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PhD defenses in December

Thursday, December 6th at 02:00 PM : Carlotta Ferrando "Melt transport and assimilation-precipitation processes through the heterogeneous lower oceanic crust : microstructural and petro-geochemical constraints from drill cores"
University of Montpellier, campus Triolet - amphi 23.01.
Place Eugène Bataillon, Montpellier
Abstract : The continuous cycle of solid Earth begins at mid-ocean ridges where the ascent and crystallization of magmas forms the oceanic crust, which later is destined to return to the mantle at subduction zones. Ocean floor represents 70% of the Earth surface.
About 55% of the mid-ocean ridge system spread at rates lower than 40 mm/y, and is referred to as slow-spreading ridge. The slow-spread oceanic crust presents an extremely heterogeneous structure, which is partly composed of serpentinized mantle rocks intruded by multiple gabbroic bodies. It is locally exposed by long lived detachment faults (Oceanic Core Complex, OCC), which thus provide a unique opportunity to sample in situ oceanic crust.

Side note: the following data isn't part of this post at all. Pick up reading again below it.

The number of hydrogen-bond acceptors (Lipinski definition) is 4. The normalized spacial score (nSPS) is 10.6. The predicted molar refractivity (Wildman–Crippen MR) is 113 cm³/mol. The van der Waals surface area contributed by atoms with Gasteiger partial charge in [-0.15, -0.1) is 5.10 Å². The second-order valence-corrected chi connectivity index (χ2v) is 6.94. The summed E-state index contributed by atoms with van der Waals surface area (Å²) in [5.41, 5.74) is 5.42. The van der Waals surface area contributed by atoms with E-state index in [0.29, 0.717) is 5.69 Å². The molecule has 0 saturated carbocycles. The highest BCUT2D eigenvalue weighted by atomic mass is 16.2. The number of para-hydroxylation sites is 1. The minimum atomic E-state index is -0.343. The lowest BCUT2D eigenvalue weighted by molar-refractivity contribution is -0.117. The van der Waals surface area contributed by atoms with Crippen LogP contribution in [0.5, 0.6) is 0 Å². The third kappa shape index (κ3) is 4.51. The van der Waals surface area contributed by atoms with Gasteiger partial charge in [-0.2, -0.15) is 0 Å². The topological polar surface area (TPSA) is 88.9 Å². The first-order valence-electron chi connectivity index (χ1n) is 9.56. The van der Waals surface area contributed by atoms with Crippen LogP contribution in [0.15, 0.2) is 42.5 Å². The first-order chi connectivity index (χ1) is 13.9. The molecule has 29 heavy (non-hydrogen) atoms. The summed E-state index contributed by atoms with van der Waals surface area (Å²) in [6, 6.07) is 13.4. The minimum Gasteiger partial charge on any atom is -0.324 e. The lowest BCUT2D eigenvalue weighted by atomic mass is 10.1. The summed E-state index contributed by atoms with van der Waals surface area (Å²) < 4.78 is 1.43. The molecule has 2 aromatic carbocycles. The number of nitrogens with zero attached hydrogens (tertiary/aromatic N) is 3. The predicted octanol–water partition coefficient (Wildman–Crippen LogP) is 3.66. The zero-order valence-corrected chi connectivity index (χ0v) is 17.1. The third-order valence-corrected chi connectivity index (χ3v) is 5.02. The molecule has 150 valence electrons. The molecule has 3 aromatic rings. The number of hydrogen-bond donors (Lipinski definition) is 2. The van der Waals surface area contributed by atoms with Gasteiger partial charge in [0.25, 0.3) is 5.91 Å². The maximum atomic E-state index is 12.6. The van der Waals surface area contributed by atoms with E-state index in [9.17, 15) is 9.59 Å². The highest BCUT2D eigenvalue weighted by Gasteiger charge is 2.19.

During deep drilling expeditions at the Atlantis Massif OCC (30°N, Mid-Atlantic Ridge) and the Atlantis Bank OCC (32°S, 57°E, Southwest Indian Ridge) two sections of the heterogeneous oceanic crust were sampled. The study of these two gabbroic sequences allowed to investigate the magmatic and cooling processes that shape the oceanic crust formed at slow-spreading ridges. The combined macro- and microscopic observations, together with detailed microstructural analyses, revealed that the texture and microstructures of gabbroic rocks are the result of extensive melt-rock interaction processes. Mineral geochemical analyses reveal that simple magmatic crystallization is not the solely control on the formation of the oceanic crust. Mineral assimilation associated to melt transport through a pre-existing mineral matrix must be invoked. A reactive percolation numerical model was used to simulate the formation of the most primitive end-member of the plutonic section from Atlantis Massif : results indicate a mantle origin for the precursor olivine-rich matrix.
The reactive process contributes significantly to shaping the lower oceanic crust at slow-spreading ridges. On the other hand, its role on the composition of the erupted basalts is likely controlled by melt productivity in the upwelling mantle.